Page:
Software Vulnerabilities or “Treating the Symptoms Rather Than the Disease”

There’s an interesting article at C|Net, written by Jon Oltsik, who is senior analyst at the Enterprise Strategy Group, about security in general and problems related to insecure software. It says:

Any chief information security officer will tell you that one of the biggest issues related to information security comes down to poorly written software. This should not come as a surprise.
Typical developers have almost no training on secure development. Even if they did, software engineers are usually compensated for adding software functionality and meeting deadlines, not eliminating software vulnerabilities.
As a result of all of this buggy code, IT is often forced into building a post-development security strategy. Security safeguards like firewalls, application gateways, packet filtering, behavior blocking and patching are put in place to overcome software attacks against software vulnerabilities, open interfaces, and insecure features. In a medical setting, this approach might be described as “treating the symptoms rather than the disease.”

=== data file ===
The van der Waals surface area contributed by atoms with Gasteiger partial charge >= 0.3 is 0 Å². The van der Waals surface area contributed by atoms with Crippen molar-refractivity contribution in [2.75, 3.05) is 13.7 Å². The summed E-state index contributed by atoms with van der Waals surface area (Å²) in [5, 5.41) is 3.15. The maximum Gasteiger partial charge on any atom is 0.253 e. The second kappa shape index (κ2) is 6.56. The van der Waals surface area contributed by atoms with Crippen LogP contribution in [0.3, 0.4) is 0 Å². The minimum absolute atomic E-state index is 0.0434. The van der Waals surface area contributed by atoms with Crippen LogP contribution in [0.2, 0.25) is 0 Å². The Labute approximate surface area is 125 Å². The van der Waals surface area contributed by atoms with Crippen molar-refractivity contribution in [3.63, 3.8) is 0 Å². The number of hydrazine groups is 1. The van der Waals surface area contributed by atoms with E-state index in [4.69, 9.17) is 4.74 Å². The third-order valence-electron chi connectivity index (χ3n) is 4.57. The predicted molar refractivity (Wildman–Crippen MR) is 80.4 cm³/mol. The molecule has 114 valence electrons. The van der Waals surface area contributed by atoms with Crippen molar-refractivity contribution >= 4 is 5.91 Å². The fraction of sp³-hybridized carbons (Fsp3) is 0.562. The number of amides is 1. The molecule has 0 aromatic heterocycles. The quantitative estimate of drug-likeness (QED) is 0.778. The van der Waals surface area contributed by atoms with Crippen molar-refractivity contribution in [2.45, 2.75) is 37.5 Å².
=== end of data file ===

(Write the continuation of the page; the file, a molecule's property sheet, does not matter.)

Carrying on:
Read complete article here.

Also Iā€™d recommend reading one older article titled: ā€œProgrammers told to put security over creativityā€, also at C|Net. It can be found here.

Share this... Tweet about this on TwitterShare on LinkedInShare on FacebookShare on Google+Email this to someone

One Response

  1. I am quite disappointed with this article at C|Net. The author is basically telling us what is completely obvious and taking a route that implies all software is the same.

    Sure, best practices for making software not prone to common vulnerabilities is a good idea. Standards, collaboration and thorough testing are a must, but all companies are doing it already.

    Firewalls, packet filtering and behavioral blocking are there just because it’s completely impossible to make software unbreakable. We can only have degrees of security.

    He should have attacked Microsoft with his allegations, open source software like the Apache web server or a Linux server distribution are more secure than a Windows Server 2003 installation with IIS. That’s a fact.

    The problem is not only the software developers, it is the complete security industry that’s being led by incomplete standards and deals that enable certain products to dominate the market.

Leave a Reply